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From Wikipedia, the free encyclopedia

Joseph Segar
Joseph Segar.jpg
Member of the U.S. House of Representatives
from Virginia's 1st district
In office
March 16, 1862 – March 3, 1863
Preceded byJoseph Segar
Succeeded byRichard S. Ayer (1870)
Member of the U.S. House of Representatives
from Virginia's 1st district
In office
1861–1862(not seated)
Preceded byMuscoe Russell Hunter Garnett
Succeeded byJoseph Segar
Member of the Virginia House of Delegates from Elizabeth City, York and Warwick Counties and Williamsburg City
In office
1855–1861
Preceded byRobert H. Power
Succeeded byJames Custis
Member of the Virginia House of Delegates from Elizabeth City, York and Warwick Counties and Williamsburg City
In office
1852–1853
Preceded byDistrict created
Succeeded byRobert H. Power
Member of the Virginia House of Delegates from Elizabeth City and Warwick Counties
In office
1848–1851
Preceded byEdward Camm
Succeeded byDistrict abolished
Member of the Virginia House of Delegates from Northampton County
In office
1836–1838
Preceded bySevern Parker
Succeeded byGeorge Yerby
Personal details
Born(1804-06-01)June 1, 1804
King William County, Virginia
DiedApril 30, 1880(1880-04-30) (aged 75)
Chesapeake Bay, Virginia
Resting placeHampton, Virginia
Political partyUnionist
OccupationAttorney

Joseph Eggleston Segar (June 1, 1804 – April 30, 1880) was a Virginia lawyer, plantation owner and politician who was twice elected as a U.S. Representative from Virginia during the American Civil War, and as a U.S. Senator immediately following the conflict, but whom fellow legislators refused to allow to assume his seat due to Virginia's secession and delayed readmission to the Union.

Early and family life

Born in King William County, Virginia, Segar received a private education appropriate to his class. He studied law.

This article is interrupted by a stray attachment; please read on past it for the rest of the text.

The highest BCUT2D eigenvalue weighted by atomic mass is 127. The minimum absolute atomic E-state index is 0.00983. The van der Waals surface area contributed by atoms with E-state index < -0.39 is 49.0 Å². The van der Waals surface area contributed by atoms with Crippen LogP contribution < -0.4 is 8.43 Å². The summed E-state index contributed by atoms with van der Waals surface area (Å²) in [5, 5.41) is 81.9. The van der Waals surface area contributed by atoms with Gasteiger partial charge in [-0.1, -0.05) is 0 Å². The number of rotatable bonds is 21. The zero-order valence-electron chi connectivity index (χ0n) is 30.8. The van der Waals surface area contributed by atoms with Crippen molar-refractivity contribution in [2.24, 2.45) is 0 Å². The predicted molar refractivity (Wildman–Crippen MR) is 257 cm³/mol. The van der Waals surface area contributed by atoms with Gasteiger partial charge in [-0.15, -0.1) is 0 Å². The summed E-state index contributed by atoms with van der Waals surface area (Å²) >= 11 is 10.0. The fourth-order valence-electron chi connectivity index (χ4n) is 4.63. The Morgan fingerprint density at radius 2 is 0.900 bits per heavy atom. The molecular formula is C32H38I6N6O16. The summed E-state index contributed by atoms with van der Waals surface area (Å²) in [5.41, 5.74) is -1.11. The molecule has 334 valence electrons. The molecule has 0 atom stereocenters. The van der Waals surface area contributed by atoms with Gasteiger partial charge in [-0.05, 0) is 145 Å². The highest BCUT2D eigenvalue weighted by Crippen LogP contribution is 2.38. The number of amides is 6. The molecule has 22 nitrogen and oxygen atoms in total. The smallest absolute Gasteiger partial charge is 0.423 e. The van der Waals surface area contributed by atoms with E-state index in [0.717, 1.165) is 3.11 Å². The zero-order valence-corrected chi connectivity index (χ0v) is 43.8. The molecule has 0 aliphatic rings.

He married Mary (1808-1886), who would survive him. They had several children, including a son John F. Segar (b. 1836) and a daughter, Virginia Segar (b. 1846) mentioned in the 1850 census.[1] The second Mary Segar was still living with Joseph Segar's household in 1860, as was a young man with middle initial misspelled as Arthur B Segar (born 1843).[2] The latter was actually his nephew, Arthur Simpkins Segar, [3] one of the sons of his slightly younger brother John A. Segar (1805-1848), who had married Charlotte Simpkins in 1832 and moved to Virginia's Eastern Shore, where they had a large family. Joseph Segar accepted his seven-year old nephew into his home in 1851, and paid for his education at two military schools, first the Hampton Academy, then the Danville academy. As the American Civil War began, on May 31, 1861, Arthur S. Segar in Hampton, Virginia enlisted in a Confederate rifle company as a private (the Wythe Rifles incorporated into the 32nd Virginia Infantry according to one source,[4] the nominally Mississippi Hatchie Rifles according to another).[5] By 1862 with his year-older brother John A. Segar (Jr.) (1843-1918) he joined the 6th Virginia Infantry defending Norfolk. For his efforts in the Seven Days Battles, A.S. Segar received a Virginia lieutenant's commission and with his brother was assigned to the 38th Virginia Infantry.


Career

Admitted to the bar, Joseph Segar practiced law in various counties in the Hampton Roads area, Elizabeth City County being across Chesapeake Bay from Norfolk, Virginia. Segar held several local offices, and was elected to represent Elizabeth City County and various neighboring counties several times (part time) in the Virginia House of Delegates, 1836–1838, 1848–1853, and 1855-1861.[6]

He also owned slaves, and relatives lived with the family. In 1840, his household included five slaves.[7] In 1850 the household also included two female relatives, Mary Segar (b. 1820) and Sally F. Segar (b. 1843).[1] By 1860, Segar called himself a farmer rather than lawyer, probably because he operated a plantation in the seaside suburb of Hampton called (for its dunes) Fox Hill (and his son John also called himself a farmer). Segar owned seven slaves in 1860, all but two of them over fifty years old.[8] Although not mentioned in the census forms, Segar actually owned the Hygeia Hotel and most of the land between Fort Monroe and what became the Hampton Institute.[9] When Union troops secured Fort Monroe in May 1861, Massachusetts troops converted the late former President John Tyler's summer home, Villa Margaret, into barracks and Federal troops also encamped on the Segar farm at the Hampton end of a bridge over what was sometimes called Mill Creek or Comfort Creek, for it led near Old Point Comfort. The camp was initially called Camp Troy, but later Camp Hamilton to honor then Lt.Col. Schuyler Hamilton, secretary to Gen. Winfield Scott.[10]

Congressional career

Segar presented credentials as a Unionist Member-elect to the Thirty-seventh Congress from an election held on October 24, 1861, but the House on February 11, 1862, decided he was not entitled to the seat. Segar was subsequently elected to the same Congress and served from March 15, 1862, to March 3, 1863.